The more we learn about gut health the more we realise that consuming probiotics on a regular basis have a host of benefits for our health. Product marketers have also recognised this and today we’re flooded with advertising about various probiotic drinks, supplements or foods. Sure we should be consuming helpful gut bacteria, but are these probiotic drinks the best way to introduce extra beneficial bugs into your belly?
Let’s take a look at 11 reasons why you shouldn’t be drinking probiotic drinks using a popular example, Yakult
The first ingredient is water; second on the list is sugar (sucrose). If we look at the nutrition label, we can see that the standard Yakult probiotic drink has 10.2grams of sucrose (that’s standard cane sugar) per serve! The 15.7grams per 100mls is HIGHER than that of Coca-Cola! If you think you’re safe as you only use the Light version of Yakult, think again. It’s only 30% less sugar. You’re still receiving 1.5 teaspoons of pure cane sugar per serve!
2) Skim Milk Powder
The second ingredient on the list is skim milk powder. Skim milk powder is a horrible food source not only because all the nutritious fat has been ‘skimmed off’, but because of the heat treatment the milk receives to turn it into powder form. This turns a healthy nutritious food into an inflammation health bomb.
3) Dextrose – More Sugar
The third ingredient in the popular probiotic drink Yakult is Dextrose. Dextrose is a simple sugar, and in Yakults’ case, is derived from tapioca. Not quite as bad as the standard sucrose sugar (due to the lack of fructose molecule) however, it is still a simple carbohydrate.
4) Ultra Heat Treated
High Temperature treatment of milk destroys milk proteins and can lead to autoimmune issues. The Food Renegade looks at the harmful effects of UHT in this blog post – Just Say No To UHT Milk.
The damaging effects of UHT can be summed up with this quote:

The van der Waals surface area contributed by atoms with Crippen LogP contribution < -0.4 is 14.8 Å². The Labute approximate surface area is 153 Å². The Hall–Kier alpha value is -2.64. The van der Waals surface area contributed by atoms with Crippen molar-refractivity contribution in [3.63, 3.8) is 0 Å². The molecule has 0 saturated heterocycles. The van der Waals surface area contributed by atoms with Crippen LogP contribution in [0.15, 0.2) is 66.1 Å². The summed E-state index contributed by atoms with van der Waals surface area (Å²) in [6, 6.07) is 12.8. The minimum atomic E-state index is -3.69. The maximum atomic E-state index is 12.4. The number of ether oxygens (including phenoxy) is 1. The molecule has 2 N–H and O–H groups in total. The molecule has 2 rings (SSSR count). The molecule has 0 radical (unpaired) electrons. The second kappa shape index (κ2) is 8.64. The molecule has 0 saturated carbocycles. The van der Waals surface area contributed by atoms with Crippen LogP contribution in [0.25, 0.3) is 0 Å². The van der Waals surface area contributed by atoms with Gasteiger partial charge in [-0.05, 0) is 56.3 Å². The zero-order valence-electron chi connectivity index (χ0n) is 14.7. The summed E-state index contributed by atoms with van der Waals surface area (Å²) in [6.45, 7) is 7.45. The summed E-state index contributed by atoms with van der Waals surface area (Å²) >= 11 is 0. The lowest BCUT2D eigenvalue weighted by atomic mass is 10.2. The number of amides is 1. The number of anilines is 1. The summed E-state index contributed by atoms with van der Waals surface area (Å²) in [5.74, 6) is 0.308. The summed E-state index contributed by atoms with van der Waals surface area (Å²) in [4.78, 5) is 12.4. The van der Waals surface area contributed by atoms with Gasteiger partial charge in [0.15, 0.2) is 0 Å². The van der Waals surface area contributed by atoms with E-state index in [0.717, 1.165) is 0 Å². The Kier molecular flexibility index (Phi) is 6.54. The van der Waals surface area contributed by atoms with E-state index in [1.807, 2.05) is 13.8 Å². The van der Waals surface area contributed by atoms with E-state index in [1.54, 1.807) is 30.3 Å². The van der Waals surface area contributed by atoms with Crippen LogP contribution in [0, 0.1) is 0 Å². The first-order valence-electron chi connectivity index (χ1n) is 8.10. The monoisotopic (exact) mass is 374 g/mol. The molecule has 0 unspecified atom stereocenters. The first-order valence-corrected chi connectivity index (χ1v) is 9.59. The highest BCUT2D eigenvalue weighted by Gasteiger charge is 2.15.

According to Lee Dexter, microbiologist and owner of White Egret Farm goat dairy in Austin, Texas, ultra-pasteurization is an extremely harmful process to inflict on the fragile components of milk. Dexter explains that milk proteins are complex, three-dimensional molecules, like tinker toys. They are broken down and digested when special enzymes fit into the parts that stick out. Rapid heat treatments like pasteurization, and especially ultra-pasteurization, actually flatten the molecules so the enzymes cannot do their work. If such proteins pass into the bloodstream (a frequent occurrence in those suffering from “leaky gut,” a condition that can be brought on by drinking processed commercial milk), the body perceives them as foreign proteins and mounts an immune response. That means a chronically overstressed immune system and much less energy available for growth and repair.
Though not as bad as high heat treatment, homogenization still destroys milk molecules. We’re worried about the impact that this homogenization process has on the milk and on our body.
This is a great quote from the Weston A Price website:
“We have observed that pasteurization, ultra-pasteurization, and homogenization impact the colloidal structure of milk, altering its organizational integrity. … Homogenization affects the integrity of the fat globules, rendering them smaller and more uniform, and thus, alters raw milk’s colloidal ultrastructure, too.”
6) Artificial Sweeteners